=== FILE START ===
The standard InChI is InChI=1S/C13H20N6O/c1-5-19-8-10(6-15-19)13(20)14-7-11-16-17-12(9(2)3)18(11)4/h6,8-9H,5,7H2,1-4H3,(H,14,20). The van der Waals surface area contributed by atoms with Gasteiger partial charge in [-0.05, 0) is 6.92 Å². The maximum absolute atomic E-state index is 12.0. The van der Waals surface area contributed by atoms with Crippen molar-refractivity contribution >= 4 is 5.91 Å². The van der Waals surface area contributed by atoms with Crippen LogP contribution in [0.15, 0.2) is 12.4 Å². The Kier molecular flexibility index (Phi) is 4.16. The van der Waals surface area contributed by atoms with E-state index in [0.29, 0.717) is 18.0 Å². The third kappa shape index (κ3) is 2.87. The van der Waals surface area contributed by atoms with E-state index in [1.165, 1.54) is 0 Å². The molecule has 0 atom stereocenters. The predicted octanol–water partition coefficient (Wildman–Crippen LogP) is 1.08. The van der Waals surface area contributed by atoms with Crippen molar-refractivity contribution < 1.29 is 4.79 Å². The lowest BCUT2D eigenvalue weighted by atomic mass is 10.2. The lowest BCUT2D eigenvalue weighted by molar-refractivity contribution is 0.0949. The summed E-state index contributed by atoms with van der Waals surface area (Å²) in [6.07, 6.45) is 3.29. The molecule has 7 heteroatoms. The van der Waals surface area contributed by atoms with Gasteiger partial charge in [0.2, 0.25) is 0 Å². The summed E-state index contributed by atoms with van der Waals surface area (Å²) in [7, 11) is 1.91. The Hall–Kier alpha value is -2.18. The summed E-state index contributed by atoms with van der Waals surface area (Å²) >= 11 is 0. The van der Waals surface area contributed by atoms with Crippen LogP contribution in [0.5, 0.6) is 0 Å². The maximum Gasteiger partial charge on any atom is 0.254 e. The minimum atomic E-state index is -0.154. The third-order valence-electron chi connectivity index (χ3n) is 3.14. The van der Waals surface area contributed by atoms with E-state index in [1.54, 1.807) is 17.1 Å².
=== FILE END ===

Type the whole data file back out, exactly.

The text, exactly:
The standard InChI is InChI=1S/C13H20N6O/c1-5-19-8-10(6-15-19)13(20)14-7-11-16-17-12(9(2)3)18(11)4/h6,8-9H,5,7H2,1-4H3,(H,14,20). The van der Waals surface area contributed by atoms with Gasteiger partial charge in [-0.05, 0) is 6.92 Å². The maximum absolute atomic E-state index is 12.0. The van der Waals surface area contributed by atoms with Crippen molar-refractivity contribution >= 4 is 5.91 Å². The van der Waals surface area contributed by atoms with Crippen LogP contribution in [0.15, 0.2) is 12.4 Å². The Kier molecular flexibility index (Phi) is 4.16. The van der Waals surface area contributed by atoms with E-state index in [0.29, 0.717) is 18.0 Å². The third kappa shape index (κ3) is 2.87. The van der Waals surface area contributed by atoms with E-state index in [1.165, 1.54) is 0 Å². The molecule has 0 atom stereocenters. The predicted octanol–water partition coefficient (Wildman–Crippen LogP) is 1.08. The van der Waals surface area contributed by atoms with Crippen molar-refractivity contribution < 1.29 is 4.79 Å². The lowest BCUT2D eigenvalue weighted by atomic mass is 10.2. The lowest BCUT2D eigenvalue weighted by molar-refractivity contribution is 0.0949. The summed E-state index contributed by atoms with van der Waals surface area (Å²) in [6.07, 6.45) is 3.29. The molecule has 7 heteroatoms. The van der Waals surface area contributed by atoms with Gasteiger partial charge in [0.2, 0.25) is 0 Å². The summed E-state index contributed by atoms with van der Waals surface area (Å²) in [7, 11) is 1.91. The Hall–Kier alpha value is -2.18. The summed E-state index contributed by atoms with van der Waals surface area (Å²) >= 11 is 0. The van der Waals surface area contributed by atoms with Crippen LogP contribution in [0.5, 0.6) is 0 Å². The maximum Gasteiger partial charge on any atom is 0.254 e. The minimum atomic E-state index is -0.154. The third-order valence-electron chi connectivity index (χ3n) is 3.14. The van der Waals surface area contributed by atoms with E-state index in [1.54, 1.807) is 17.1 Å².